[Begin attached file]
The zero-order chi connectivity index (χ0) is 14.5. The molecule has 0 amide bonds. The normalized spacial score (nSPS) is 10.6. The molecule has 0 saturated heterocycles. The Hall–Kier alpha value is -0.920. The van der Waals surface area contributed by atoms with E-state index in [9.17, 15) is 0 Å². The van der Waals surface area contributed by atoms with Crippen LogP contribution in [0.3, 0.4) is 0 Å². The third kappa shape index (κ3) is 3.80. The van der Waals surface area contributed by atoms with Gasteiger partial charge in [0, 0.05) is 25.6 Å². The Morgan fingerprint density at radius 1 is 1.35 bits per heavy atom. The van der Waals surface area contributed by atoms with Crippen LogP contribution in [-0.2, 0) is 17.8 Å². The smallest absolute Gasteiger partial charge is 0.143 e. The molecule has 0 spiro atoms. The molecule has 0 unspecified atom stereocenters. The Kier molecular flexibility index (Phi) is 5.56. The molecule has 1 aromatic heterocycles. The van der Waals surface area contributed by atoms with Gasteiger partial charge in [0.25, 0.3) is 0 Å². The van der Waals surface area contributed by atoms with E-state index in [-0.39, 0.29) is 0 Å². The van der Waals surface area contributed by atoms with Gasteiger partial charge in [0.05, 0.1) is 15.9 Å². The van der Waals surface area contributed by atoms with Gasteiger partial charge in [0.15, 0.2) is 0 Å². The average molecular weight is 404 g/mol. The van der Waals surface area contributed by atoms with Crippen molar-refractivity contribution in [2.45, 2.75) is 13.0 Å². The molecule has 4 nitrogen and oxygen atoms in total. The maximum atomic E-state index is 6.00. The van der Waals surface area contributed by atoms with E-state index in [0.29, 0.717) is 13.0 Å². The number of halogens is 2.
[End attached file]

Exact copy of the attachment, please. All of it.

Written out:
The zero-order chi connectivity index (χ0) is 14.5. The molecule has 0 amide bonds. The normalized spacial score (nSPS) is 10.6. The molecule has 0 saturated heterocycles. The Hall–Kier alpha value is -0.920. The van der Waals surface area contributed by atoms with E-state index in [9.17, 15) is 0 Å². The van der Waals surface area contributed by atoms with Crippen LogP contribution in [0.3, 0.4) is 0 Å². The third kappa shape index (κ3) is 3.80. The van der Waals surface area contributed by atoms with Gasteiger partial charge in [0, 0.05) is 25.6 Å². The Morgan fingerprint density at radius 1 is 1.35 bits per heavy atom. The van der Waals surface area contributed by atoms with Crippen LogP contribution in [-0.2, 0) is 17.8 Å². The smallest absolute Gasteiger partial charge is 0.143 e. The molecule has 0 spiro atoms. The molecule has 0 unspecified atom stereocenters. The Kier molecular flexibility index (Phi) is 5.56. The molecule has 1 aromatic heterocycles. The van der Waals surface area contributed by atoms with Gasteiger partial charge in [0.25, 0.3) is 0 Å². The van der Waals surface area contributed by atoms with E-state index in [-0.39, 0.29) is 0 Å². The van der Waals surface area contributed by atoms with Gasteiger partial charge in [0.05, 0.1) is 15.9 Å². The van der Waals surface area contributed by atoms with Gasteiger partial charge in [0.15, 0.2) is 0 Å². The average molecular weight is 404 g/mol. The van der Waals surface area contributed by atoms with Crippen molar-refractivity contribution in [2.45, 2.75) is 13.0 Å². The molecule has 4 nitrogen and oxygen atoms in total. The maximum atomic E-state index is 6.00. The van der Waals surface area contributed by atoms with E-state index in [0.29, 0.717) is 13.0 Å². The number of halogens is 2.